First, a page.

While a completely different species, musically speaking, than Animal Collective’s monolithic Merriweather Post Pavilion, the Dirty Projectors’s Bitte Orca is every bit that album’s equal in terms of navigating uncharted sonic territory. Virtuosic but playful, unpredictable yet accessible, it’s not a genre album, encapsulating too many ideas to be filed conveniently under an “indie” or “experimental” tag. Bitte Orca is a careening, three-way balancing act between the finger-picked experimentation of the Books, the math rock of Battles, and Of Montreal’s gallivanting pop. If that sounds a bit scattershot in theory, the band smelts its influences into a nearly unrecognizable alloy, one that gleams with a newness that is realized in that ever-so-slender window of opportunity where each member of a band is firing on all cylinders.
The sound that bandleader Dave Longstreth has created on Bitte Orca is one of a chugging, smoke-huffing machine. Songs like “Temecula Sunrise” and “Useful Chamber” jerk and cough like so many churning cogs, occasionally driving their tempos up or down unexpectedly. One of the few exceptions to this nearly uniform musical theme is “Stillness Is the Move”: The organic odd-man-out, it’s a candy-coated pop song that might be what Mariah Carey would sound like accompanying a snake charmer’s flute; the exotic loop that opens the song is hypnotizing, and band members Angel Deradoorian and Amber Coffman coo like pop princesses lost in a New Delhi marketplace. “Remade Horizon” opens with a summery folk trot before a synth dart tears through the acoustic guitars, making way for an emerging, corkscrew prog riff. Finally, the song culminates in a staggering vocal hocket courtesy of Deradoorian.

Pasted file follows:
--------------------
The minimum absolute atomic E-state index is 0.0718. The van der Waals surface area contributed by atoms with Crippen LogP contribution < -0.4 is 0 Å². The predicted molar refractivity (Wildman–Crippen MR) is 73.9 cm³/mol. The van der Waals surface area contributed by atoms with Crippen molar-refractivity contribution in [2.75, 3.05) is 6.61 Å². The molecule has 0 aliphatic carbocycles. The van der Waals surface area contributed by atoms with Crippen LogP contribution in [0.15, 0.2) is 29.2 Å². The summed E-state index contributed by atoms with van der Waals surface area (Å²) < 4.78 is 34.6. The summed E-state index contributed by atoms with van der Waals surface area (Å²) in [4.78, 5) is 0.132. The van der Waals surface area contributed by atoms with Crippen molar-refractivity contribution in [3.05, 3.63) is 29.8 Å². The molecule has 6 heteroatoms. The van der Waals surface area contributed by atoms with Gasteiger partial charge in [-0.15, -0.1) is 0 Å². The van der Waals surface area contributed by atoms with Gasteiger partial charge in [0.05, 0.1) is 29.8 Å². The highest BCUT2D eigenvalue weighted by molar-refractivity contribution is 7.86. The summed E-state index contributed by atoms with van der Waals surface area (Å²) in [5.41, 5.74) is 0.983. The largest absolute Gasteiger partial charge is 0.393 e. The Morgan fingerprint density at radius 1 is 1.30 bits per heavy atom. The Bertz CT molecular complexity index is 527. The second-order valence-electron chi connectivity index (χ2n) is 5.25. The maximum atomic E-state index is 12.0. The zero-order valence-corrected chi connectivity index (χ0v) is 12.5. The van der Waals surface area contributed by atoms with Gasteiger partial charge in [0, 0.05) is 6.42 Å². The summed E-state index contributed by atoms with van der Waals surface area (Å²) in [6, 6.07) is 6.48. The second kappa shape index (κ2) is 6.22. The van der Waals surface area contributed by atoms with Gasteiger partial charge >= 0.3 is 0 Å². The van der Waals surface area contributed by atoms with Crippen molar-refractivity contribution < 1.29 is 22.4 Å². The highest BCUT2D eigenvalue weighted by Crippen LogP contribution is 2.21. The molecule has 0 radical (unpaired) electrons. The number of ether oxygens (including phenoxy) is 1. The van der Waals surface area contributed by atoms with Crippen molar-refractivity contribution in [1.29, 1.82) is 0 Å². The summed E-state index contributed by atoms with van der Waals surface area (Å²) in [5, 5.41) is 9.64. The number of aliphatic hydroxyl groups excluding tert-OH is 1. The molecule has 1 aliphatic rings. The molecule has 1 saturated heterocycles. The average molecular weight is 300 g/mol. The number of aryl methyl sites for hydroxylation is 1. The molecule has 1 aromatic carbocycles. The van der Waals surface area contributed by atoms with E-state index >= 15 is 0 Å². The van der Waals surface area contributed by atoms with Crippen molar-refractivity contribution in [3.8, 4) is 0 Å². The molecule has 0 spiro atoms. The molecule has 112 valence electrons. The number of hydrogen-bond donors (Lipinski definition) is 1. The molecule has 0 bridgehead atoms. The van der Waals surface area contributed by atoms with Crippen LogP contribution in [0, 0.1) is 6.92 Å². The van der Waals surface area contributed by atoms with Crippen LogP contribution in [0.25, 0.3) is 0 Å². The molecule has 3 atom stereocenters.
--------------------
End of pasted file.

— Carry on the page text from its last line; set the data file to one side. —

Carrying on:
The Dirty Projectors have always possessed the qualities needed to make a great album, but until now, the band has never demonstrated those traits all at once. There have been moments of expert musicianship and melodic genius sprinkled throughout their career (2007’s Rise Above, a reimagining of Black Flag’s Damaged, foreshadowed some of the band’s bravery, even if it was a bit misguided), but they never found a strong enough songwriting foundation. They’ve done it here, and Bitte Orca is close to a masterpiece.